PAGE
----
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PRESENTATION., Issue 7926, 6 June 1889
Mil FRICRER'S DEPARTURE.
Mr E T Frickor, who for the past eight yeara has been engaged on the literary staff of the ' Daiy Timea' and goes to Melbourne to-day to nocept an engagement on the 'Argus, was vesterday the recipient of a purso of sovereigns from the literary end mcclianic-.il staffs an a memento of his association wth them Mr U Fenwick (managing director) and Mrlwopony (editor) bore testimony to the value of Mr Fricker'a services-, and the hope was expitsjed that in the widsr field on which ho will in fwtnre be engaged ho will find tcope for the abilities that ho undoubtedly posae-ses. Mr Flicker oJir'ed with him the &o;,ct wishes of the Pi cabmen of Dunedin for hia future succeaa. A second presentation to Mr K T. Flicker, for many yeara reporter on the ' Daily limes, and who left for Melbourne this afternooD, took place at the Shamrock Hotel to-day. Among the many friends of Mr Fricker who had assembled wer.i tho Hon. T. Fergus, Minister of Justice and L'efence, Hir Robert Stout, tho Mayor of Dunedin (Mr H. Gourk-y). Meesra H. S. Fish (iLH.K.), J. Allea (M.H.R.). Dr Fitchett (M.H.R.), Mr J. Scobio Maokenze (M.H.R.), Messrs J. P. Maitland, R. H. Leary, R. E. N. Twopeny, J. Roberts, A. R. Ute, J. R- Thornton, S. N. Brown. Dr Barclay, J. F. M. Fraaer, B, Hallensteiu, W. Gray, W. Dawson, and Cra Lee Smith and Barron. Apologies for unavoidable non-attendance were received from tho Hon. W. H. Reynolds, Mr Thomas Mackenzie (M.H.R.), and Mr W, D. St-wart (XI.H.R.-. Mr Fergus said that they had met to bid farewell to Mr Fricb r, a gentleman who had for some years been resident hi Dunedin, and whom most of those present had come to know intimately. lie had been asked to pre<cut that g ntlemau with a •light token of the regard felt for him by some •f his personal friends. 'Jhey all regretted his leaving Dunedin, but at the samo time tht-y aongratulated him on his appointment to a higher sphere of labor on the Melbourne 'Argus.' His (the speaker's) own personal knowledge of Mr Fricker was somewhat limited, but he hid had much pltaiurc in following his career through-hia writings, ami fet eu.viuced that he had fulfilled tl e dnt'ea devolving on him in a moßt creditable manner indeed. Not only lilb central reports, but his ait criticisms, his thea-.rkal criticism?, ai.dhig literary compositions espf c : ally did him exceeding en (lit. Ho (the speaker) thought that Dunedin had reason to be proud of tho number <-f promising young literary men tl.at it had roared and sent ovtr to j >in lie Melbourne PresH, ar.d ho had not the t-lk'htest doubt that Mr Flicker would, like his three pndecessora who had left hero for Melbourne, rerleot credit on Ut-w Zsahnd. F'o would now ask the company to drink Mr Fricker'a health, and wish him prosperity and success in the new sphere of labor that he was going to occupy. The presentation that he lud the ple.'sure of handing to »i Flicker consisted fcf a gold chain and Maltese cross pendar.t, the latter bearing the following inscription : "To Mr B. T. Fricker, from a few Dunedin frieodu, on the occasion of hia dep rturo for Melbjurne. June, 1889." Tiieya 1 hopad th t, he would be long spared in health and strength to wear it, and that it would keep a'ive in hia memory kindly feelings towards his oM fiieoda, which should not be impaired by his absence from them. (Loud applause and mutical honors.) Mr FRICKER, in aoknow'wlg'mg tUe pieaentation, taid that it-was no figure of speech to say that he could not find woids to tha: It the eornpany for the kind expression of feeling snd the ban-isome present of which he w*s the recipient. Notwithstanding the complimentary rem ilka that had been made ho could not but feel that he had not occupied at all a prominent position, and he felt that it was an undeserved, aa well as a very high honor, indeed, that waa conferred on him i:i suoh an assembly meeting to bid him farewell. While ho valued highly the presentation that had been made him, ho appreciated even more highly the _ attendance of those he saw around him, for tho latt6r fact would probably be of ijreat service to him in his future sphere of lab >r. He trusted that he would be happy and comfortable where he was going, hut one tbu g he felt certain of, and that was that he coulu never make more sincere friends in Melbourne than he had duiing his residence in Dunedin.—(Loud applause.) Mr Fish remarked that Mr Fricker had made one mistake in the course of hia remarks, and that waa ia saying that he had not occupied a prominent position hero. He (the speaker) considered that a nowspaper reporter occupied a very prominent position indeed- (hear, hear,) —and he had very great pleasure in testifying to, not only the exceeding accuracy of Mr Fricker'a reports, but also to their entire fairness. Everyone was aware that a reporter, if he had any bias against a speaker, could by the manner in which he worded his report convey a meaning entirely different from that of the speaker. Ho could bear teatimony that MrFrioker's reports had been uniformly not only good, but what was far better—fair and honest. (Applause.) The proceedings then terminated.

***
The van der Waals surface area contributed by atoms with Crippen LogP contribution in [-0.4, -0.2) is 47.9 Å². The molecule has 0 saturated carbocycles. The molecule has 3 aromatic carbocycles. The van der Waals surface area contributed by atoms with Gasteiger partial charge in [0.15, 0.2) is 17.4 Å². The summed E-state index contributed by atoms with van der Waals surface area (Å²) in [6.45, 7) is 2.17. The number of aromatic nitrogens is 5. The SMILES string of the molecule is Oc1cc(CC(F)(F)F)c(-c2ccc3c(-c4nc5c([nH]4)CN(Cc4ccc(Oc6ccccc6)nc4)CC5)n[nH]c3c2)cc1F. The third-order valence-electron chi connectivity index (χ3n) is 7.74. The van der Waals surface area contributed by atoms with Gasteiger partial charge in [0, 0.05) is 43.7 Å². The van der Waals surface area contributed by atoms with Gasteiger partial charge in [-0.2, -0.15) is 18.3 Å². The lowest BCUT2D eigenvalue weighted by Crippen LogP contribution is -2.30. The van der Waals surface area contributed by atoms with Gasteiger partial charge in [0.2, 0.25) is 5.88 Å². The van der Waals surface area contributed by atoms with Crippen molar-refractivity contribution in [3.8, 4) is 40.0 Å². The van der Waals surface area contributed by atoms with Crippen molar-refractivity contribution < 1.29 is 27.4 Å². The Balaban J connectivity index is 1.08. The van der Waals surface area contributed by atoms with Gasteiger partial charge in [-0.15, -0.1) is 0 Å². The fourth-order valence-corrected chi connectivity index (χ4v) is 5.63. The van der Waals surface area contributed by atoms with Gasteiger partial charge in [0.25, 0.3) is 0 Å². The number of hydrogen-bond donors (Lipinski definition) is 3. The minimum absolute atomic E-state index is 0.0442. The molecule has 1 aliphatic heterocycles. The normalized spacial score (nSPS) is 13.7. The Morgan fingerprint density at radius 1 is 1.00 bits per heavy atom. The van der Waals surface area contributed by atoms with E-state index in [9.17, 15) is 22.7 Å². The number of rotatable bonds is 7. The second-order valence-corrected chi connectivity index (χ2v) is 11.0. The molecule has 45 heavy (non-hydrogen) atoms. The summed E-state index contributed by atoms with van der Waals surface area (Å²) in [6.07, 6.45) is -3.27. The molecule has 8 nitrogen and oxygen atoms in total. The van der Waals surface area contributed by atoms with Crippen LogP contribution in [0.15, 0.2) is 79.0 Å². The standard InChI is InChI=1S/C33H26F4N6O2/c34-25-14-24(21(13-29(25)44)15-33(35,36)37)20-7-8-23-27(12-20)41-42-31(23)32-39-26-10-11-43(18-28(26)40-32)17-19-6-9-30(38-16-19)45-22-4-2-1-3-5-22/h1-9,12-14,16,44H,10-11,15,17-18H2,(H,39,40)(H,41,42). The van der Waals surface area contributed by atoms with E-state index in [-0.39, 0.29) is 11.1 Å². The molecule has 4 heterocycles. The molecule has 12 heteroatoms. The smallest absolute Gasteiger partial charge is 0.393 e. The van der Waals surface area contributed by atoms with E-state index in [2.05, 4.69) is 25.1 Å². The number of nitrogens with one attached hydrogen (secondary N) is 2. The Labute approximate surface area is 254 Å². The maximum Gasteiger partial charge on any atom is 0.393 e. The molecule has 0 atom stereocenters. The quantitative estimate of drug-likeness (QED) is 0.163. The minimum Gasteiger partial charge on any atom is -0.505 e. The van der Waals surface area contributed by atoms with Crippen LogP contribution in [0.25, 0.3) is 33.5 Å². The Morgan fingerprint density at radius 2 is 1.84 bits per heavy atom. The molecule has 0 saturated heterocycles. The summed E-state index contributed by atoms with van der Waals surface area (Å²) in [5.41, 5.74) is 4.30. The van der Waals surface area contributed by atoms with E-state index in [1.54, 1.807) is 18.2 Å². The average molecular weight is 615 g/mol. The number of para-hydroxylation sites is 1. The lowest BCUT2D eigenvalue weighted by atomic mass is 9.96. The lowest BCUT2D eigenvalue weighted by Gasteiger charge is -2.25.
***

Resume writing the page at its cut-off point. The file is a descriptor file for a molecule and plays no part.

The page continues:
PRESENTATION., Issue 7926, 6 June 1889
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